While many of us are aware of just how diverse Black culture can be represented, have you ever stopped to think about if there’s one definitive “right” way to be Black? Some see the sophistication of The Obamas as the ideal Black experience, while others look at The Carters’ musical family of four as the pinnacle of Black excellence and success. On the other side of the spectrum you’ve got the allure of reality TV stars made famous on Bravo, VH1 and Zeus Network for example, each with their own way of redefining what it means to be bold, Black and boisterous.
The answer is no, of course. However, decades of stereotyping unfairly placed on us as a race has resulted in a generalized association to things like speaking Ebonics, growing up in poverty, having a penchant for violence and promoting promiscuity just to name a few. In his directorial debut, esteemed small screen writer Cord Jefferson (NBC’s The Good Place; HBO’s Succession and Watchmen) boldly approaches those Black stereotypes and many others with a clever touch of satire in his feature film released today (Dec 15) in select theaters, American Fiction.
With an ensemble cast of A-list heavy hitters, including Jeffrey Wright, Tracee Ellis Ross, Issa Rae, Sterling K. Brown and Living Single fan-favorite Erika Alexander, American Fiction tells a hilarious story of how things can go terribly wrong when you use culture as a gimmick. Wright plays Thelonious “Monk” Ellison, the lead protagonist who decides to change his fortune as a down-on-his-luck Black novelist by creating a book filled with all the negative connotations associated with Black people often deemed as “ghetto.” The result is critical acclaim, a new love interest (Alexander) and even jealously from his writer peers (Rae). However, his personal life takes a hard hit in the process, particularly when it comes to sibling rivalry with his brother (Brown), processing the absence of a sister (Ross) and caring for an aging mother, played gracefully by Tony-winning actress Leslie Uggams.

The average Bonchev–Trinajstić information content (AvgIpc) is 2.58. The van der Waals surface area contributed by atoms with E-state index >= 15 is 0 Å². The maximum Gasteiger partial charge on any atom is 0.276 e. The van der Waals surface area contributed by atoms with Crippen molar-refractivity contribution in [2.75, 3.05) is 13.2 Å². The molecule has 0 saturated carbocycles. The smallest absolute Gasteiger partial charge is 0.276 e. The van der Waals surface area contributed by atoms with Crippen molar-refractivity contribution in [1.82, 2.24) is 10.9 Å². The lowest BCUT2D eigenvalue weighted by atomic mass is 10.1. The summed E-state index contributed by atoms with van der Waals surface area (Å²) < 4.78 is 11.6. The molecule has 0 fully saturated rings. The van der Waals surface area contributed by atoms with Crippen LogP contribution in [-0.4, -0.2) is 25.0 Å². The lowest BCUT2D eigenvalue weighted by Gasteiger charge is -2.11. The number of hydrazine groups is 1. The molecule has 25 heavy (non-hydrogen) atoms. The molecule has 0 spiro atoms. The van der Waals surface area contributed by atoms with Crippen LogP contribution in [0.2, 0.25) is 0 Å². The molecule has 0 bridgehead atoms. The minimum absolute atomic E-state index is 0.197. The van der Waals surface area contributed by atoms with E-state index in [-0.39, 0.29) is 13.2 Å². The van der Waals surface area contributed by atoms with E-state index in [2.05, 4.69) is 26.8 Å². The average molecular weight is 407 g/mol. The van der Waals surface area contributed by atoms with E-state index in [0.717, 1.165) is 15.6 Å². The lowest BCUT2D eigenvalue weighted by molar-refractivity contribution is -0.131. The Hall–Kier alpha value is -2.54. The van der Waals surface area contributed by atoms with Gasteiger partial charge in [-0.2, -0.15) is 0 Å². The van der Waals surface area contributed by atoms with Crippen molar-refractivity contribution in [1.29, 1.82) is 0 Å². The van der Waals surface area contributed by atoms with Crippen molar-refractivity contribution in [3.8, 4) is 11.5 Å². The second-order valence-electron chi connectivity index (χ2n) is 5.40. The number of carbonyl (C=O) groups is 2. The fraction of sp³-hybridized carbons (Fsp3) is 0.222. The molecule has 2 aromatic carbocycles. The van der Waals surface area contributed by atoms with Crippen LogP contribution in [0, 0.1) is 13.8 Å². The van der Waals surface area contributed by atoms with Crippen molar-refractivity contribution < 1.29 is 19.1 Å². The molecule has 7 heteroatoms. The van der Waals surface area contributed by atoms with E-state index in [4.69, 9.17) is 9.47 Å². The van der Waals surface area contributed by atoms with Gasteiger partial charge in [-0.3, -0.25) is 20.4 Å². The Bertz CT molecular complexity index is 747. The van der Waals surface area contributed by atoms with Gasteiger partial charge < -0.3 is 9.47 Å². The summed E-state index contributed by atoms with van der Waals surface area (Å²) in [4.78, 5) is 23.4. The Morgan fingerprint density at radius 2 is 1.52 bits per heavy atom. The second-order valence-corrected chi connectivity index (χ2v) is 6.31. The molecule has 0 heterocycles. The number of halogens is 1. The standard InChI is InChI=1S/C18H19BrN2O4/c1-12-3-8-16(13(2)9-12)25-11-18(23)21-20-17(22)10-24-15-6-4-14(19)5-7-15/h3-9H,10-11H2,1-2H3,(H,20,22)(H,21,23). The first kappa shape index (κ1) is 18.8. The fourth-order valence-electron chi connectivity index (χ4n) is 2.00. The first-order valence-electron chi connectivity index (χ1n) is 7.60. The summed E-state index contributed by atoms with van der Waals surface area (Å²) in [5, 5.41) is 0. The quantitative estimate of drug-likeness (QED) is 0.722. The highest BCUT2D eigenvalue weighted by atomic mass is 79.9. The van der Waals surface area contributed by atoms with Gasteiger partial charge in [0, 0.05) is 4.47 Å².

Through Monk’s illustrious writing, the purposefully-titled My Pafology penned under his pseudonym “Stagg R. Leigh,” the audience is treated to an assorted mix of tropes that we know all too well — some you might’ve even seen in your favorite Tyler Perry film. Ironically enough, American Fiction as a whole takes a few fun jabs at Madea-type characters and whether or not it’s more entertaining rather than harmful. Overall, the non-linear ending allows you as a viewer to interpret what happens for yourself in a way, which makes the entire theatrical experience that much more pleasurable, albeit a bit confusing. Fans of Percival Everett’s 2001 novel Erasure, which American Fiction is adapted from, will surely appreciate how the film version doesn’t lose sight of the many comedic complexities of our beautiful Black culture.
American Fiction, the directorial debut of Cord Jefferson, is in select theaters today, with a wider release scheduled for December 22. Take a look below at the featurette on a look into Jeffrey Wright’s “Monk”:
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